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The SUITCEYES project has concluded but related work, and members’ voluntary collaborations, will continue on.


A deafblind man communicating with a deaf man by tactile Sign Language
Haptic conversation through Tactile Sign Language – Courtesy of LightHouse for the Blind and Visually Impaired, see

SUITCEYES was an EU-funded, HORIZON 2020 project with the aim to develop haptic communication technologies for people with deafblindness. The project started on January 1, 2018 and concluded on June, 30 2021. 

Although the project has officially reached its conclusion, this website will be kept active for the foreseeable future to enable further networking and continuation of the work that started in the project.

The members of the project welcome continued collaborations where possible and engagement in new activities when possibilities present themselves.

The project Idea–The main idea of the project stemmed from the lack of equal opportunities for all. According to a report by the World Federation of the Deafblind (WFDB) between 0.2% to 2% of the world population live with deafblindness, deafblindness becomes more common as people age and deafblindness is higher in women than men in most countries. International directives such as United Nations’ Universal Declaration of Human Rights (UN-UDHR), Convention on the Rights of Persons with Disabilities (CRPD) or the Charter of Fundamental Rights of the European Union (CoFR-EU) are put in place to ensure equal rights and opportunities for all people. However, there remain many barriers for equal opportunities for people with deafblindness. In SUITCEYES, disability was viewed as a social construct that emerges due to social barriers and societal structures. By technologies specifically developed based on real needs of people with deafblindness SUITCEYES was therefore a step towards promoting a shift in attitudes, design of technologies, and communication modalities to overcome existing related physical, attitudinal, and social barriers.

About–You can read more about the project on the different pages of this website. Below you will find the mission of the project as defined in the project proposal. More detail can be found on the page About the project. As you see there are different tabs above, each of which lead to further information about e.g., the project work packages, project boards, project partners, the events that were organized or attended, project’s scholarly publications, and public deliverables that provide in-depth information about most  aspects  of  the  project,  as well asthe  open-source  material  produced  in  the  project. Please feel free to explore.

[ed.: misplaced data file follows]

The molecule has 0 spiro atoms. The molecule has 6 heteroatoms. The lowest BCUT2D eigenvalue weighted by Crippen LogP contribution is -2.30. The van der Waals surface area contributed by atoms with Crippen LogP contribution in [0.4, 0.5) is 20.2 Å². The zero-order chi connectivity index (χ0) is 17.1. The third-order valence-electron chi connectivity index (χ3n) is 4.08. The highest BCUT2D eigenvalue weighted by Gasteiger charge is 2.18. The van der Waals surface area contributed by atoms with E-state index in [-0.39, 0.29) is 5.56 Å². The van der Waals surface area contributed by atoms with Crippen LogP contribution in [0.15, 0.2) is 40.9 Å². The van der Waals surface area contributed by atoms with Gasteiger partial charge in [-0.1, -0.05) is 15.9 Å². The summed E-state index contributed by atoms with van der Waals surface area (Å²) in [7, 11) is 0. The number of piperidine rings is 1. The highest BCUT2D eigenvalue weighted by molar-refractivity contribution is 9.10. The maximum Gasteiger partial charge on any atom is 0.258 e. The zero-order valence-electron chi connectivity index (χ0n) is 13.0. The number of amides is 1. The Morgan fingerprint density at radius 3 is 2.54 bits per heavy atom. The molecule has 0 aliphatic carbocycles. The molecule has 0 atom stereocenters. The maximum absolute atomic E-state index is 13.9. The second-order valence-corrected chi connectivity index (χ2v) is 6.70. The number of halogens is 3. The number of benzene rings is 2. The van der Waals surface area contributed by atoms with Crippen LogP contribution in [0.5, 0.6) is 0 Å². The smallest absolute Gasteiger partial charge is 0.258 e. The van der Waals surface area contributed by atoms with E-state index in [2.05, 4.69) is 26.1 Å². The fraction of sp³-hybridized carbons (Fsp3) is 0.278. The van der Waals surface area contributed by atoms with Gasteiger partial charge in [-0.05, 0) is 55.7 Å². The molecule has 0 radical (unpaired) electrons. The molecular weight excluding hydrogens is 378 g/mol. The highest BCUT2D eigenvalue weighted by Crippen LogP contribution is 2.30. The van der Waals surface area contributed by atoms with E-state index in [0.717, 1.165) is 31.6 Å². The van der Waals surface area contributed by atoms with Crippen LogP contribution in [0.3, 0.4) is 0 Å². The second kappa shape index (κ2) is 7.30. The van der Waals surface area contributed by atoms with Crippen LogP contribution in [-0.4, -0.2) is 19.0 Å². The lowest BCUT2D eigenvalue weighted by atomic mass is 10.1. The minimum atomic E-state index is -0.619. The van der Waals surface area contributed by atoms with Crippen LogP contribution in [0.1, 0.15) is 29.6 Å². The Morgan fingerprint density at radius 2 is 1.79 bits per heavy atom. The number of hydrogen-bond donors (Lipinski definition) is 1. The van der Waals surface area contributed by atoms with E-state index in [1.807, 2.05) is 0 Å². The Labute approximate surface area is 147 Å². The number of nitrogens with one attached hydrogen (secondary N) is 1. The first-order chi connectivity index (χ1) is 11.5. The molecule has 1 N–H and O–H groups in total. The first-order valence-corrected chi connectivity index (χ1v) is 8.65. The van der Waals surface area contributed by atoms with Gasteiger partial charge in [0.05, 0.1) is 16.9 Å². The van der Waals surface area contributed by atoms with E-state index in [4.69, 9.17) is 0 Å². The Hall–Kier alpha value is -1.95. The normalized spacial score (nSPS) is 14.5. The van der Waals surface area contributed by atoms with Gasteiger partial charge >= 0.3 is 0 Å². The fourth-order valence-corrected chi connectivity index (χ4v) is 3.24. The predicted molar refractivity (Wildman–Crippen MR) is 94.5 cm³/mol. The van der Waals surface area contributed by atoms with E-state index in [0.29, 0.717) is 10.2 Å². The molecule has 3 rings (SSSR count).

The mission as initially set:   The SUITCEYES project aims to create improved and interactive communication possibilities for people with deafblindness. To achieve this the project will develop a smart, haptic interface prototype that will:

  • Extend the environmental perception and the spatial orientation of the user,
  • Enlarge the communication space and facilitate exchange of semantic content,
  • Enhance learning and the user ́s engagement by integrating gamification and mediated social interaction.

The needs and wishes of the users are evaluated in a user-centered and regularly re-iterated process, to ensure that the development of the interface prototype is always adapted to the users’ expectations. Smart textiles will be used as a basis for the interface. The technological development of the interface involves machine learning, sensor technologies, image and signal processing, psychophysics and affective computing.

Achievements–Through its life-time the project achieved a number of positive outcomes on different fronts. A quick summary is listed below and the different pages of this website provide further information on all these achievements.

  • User studies–An extensive user study involving 81 interviews with 79 participants was conducted in five European countries (UK, SE, DE, NL, GR). The participants consisted mainly of people with acquired deafblindness but family members and professionals working with issues of deafblindness were also included. Through these current practices, aspirations and unmet needs in social engagement, mobility and barriers and enablers to technology-use were identified and mapped. These findings were used to inform (and set the priorities of) technological developments within the project.